5. Django Unchained (2012)
Well, not quite. In actuality, the bounty hunter buys the slave Django, played by Jamie Foxx, because he knows that Django has seen the fugitives that he seeks.
He promises to free Django after they catch the outlaws and even promises to share the reward with him if he helps out.
The movie is replete with fight scenes, shoot-outs, and all of the elements you would expect in a good Western. At the end of the movie, however, Django wins the day by blowing up a plantation using dynamite. What’s the problem with that?
Well, the movie is set in 1858 and dynamite wasn’t invented until 1867, nearly a decade later. This isn’t the most illogical turn that the movie could take, but it does seem like a lazy turn. People have defended the ending by saying that the movie was “just for fun” and “fantasy,” but even fantasy needs to stay true to the limits it sets for itself.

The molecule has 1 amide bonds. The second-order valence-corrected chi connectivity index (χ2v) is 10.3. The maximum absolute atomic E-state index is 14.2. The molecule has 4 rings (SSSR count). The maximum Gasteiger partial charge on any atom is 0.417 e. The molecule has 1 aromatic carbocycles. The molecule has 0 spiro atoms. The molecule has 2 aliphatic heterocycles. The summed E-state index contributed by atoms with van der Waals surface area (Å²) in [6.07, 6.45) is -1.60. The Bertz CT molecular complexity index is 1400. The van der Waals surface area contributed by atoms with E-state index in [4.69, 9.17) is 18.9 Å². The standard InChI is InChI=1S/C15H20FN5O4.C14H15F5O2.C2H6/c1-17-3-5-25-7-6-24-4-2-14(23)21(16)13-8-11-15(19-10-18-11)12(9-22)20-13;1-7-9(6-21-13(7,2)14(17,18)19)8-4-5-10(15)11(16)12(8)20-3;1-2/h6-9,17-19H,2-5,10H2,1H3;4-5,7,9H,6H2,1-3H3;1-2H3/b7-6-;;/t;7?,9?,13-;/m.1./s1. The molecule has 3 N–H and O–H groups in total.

If you are going to take the “it’s just a fantasy route,” then you ought to have no problem with phasers and photon torpedoes in the movie either. If, however, those elements would bother you, then consider that the use of dynamite might seem to others to be “cheating” as well. The fact is, movies must operate within the confines they set for themselves lest they make it impossible for the audience to maintain their suspension of disbelief.